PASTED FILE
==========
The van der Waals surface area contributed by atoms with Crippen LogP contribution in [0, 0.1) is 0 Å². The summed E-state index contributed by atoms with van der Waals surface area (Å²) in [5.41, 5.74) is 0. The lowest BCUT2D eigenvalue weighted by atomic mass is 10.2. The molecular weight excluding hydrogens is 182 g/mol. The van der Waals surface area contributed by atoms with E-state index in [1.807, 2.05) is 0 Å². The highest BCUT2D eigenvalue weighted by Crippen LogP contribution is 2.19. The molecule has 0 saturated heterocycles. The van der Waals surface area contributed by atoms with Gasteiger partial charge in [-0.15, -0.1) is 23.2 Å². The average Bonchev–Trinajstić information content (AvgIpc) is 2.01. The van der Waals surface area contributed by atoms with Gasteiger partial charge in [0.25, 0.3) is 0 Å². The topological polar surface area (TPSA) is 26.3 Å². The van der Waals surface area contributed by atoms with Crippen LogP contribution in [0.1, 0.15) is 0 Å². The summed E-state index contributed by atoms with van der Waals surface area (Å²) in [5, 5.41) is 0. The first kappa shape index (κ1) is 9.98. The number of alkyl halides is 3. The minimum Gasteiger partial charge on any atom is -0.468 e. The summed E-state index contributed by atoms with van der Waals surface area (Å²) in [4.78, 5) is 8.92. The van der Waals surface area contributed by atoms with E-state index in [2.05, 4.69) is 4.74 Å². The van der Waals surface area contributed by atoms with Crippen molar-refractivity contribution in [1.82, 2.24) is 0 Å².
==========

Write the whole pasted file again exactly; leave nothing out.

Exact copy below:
The van der Waals surface area contributed by atoms with Crippen LogP contribution in [0, 0.1) is 0 Å². The summed E-state index contributed by atoms with van der Waals surface area (Å²) in [5.41, 5.74) is 0. The lowest BCUT2D eigenvalue weighted by atomic mass is 10.2. The molecular weight excluding hydrogens is 182 g/mol. The van der Waals surface area contributed by atoms with E-state index in [1.807, 2.05) is 0 Å². The highest BCUT2D eigenvalue weighted by Crippen LogP contribution is 2.19. The molecule has 0 saturated heterocycles. The van der Waals surface area contributed by atoms with Gasteiger partial charge in [-0.15, -0.1) is 23.2 Å². The average Bonchev–Trinajstić information content (AvgIpc) is 2.01. The van der Waals surface area contributed by atoms with Gasteiger partial charge in [0.25, 0.3) is 0 Å². The topological polar surface area (TPSA) is 26.3 Å². The van der Waals surface area contributed by atoms with Crippen LogP contribution in [0.1, 0.15) is 0 Å². The summed E-state index contributed by atoms with van der Waals surface area (Å²) in [5, 5.41) is 0. The first kappa shape index (κ1) is 9.98. The number of alkyl halides is 3. The minimum Gasteiger partial charge on any atom is -0.468 e. The summed E-state index contributed by atoms with van der Waals surface area (Å²) in [4.78, 5) is 8.92. The van der Waals surface area contributed by atoms with E-state index in [2.05, 4.69) is 4.74 Å². The van der Waals surface area contributed by atoms with Crippen molar-refractivity contribution in [1.82, 2.24) is 0 Å².